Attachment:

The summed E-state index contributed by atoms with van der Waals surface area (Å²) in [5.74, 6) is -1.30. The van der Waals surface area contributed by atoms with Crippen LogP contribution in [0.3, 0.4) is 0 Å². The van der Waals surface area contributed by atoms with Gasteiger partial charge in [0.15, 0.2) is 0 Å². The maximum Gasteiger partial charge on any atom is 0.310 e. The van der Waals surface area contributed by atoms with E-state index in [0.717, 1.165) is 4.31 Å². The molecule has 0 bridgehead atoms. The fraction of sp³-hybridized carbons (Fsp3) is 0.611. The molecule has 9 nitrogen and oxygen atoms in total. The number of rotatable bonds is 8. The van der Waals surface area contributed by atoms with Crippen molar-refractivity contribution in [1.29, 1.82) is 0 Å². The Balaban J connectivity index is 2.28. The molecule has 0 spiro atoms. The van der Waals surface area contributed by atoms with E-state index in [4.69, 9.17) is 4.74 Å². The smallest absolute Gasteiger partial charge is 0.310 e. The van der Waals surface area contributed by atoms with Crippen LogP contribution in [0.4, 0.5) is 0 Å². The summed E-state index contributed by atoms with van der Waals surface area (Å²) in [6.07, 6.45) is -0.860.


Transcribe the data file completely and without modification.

The summed E-state index contributed by atoms with van der Waals surface area (Å²) in [5.74, 6) is -1.30. The van der Waals surface area contributed by atoms with Crippen LogP contribution in [0.3, 0.4) is 0 Å². The van der Waals surface area contributed by atoms with Gasteiger partial charge in [0.15, 0.2) is 0 Å². The maximum Gasteiger partial charge on any atom is 0.310 e. The van der Waals surface area contributed by atoms with E-state index in [0.717, 1.165) is 4.31 Å². The molecule has 0 bridgehead atoms. The fraction of sp³-hybridized carbons (Fsp3) is 0.611. The molecule has 9 nitrogen and oxygen atoms in total. The number of rotatable bonds is 8. The van der Waals surface area contributed by atoms with Crippen molar-refractivity contribution in [1.29, 1.82) is 0 Å². The Balaban J connectivity index is 2.28. The molecule has 0 spiro atoms. The van der Waals surface area contributed by atoms with E-state index in [4.69, 9.17) is 4.74 Å². The smallest absolute Gasteiger partial charge is 0.310 e. The van der Waals surface area contributed by atoms with Crippen LogP contribution in [0.4, 0.5) is 0 Å². The summed E-state index contributed by atoms with van der Waals surface area (Å²) in [6.07, 6.45) is -0.860.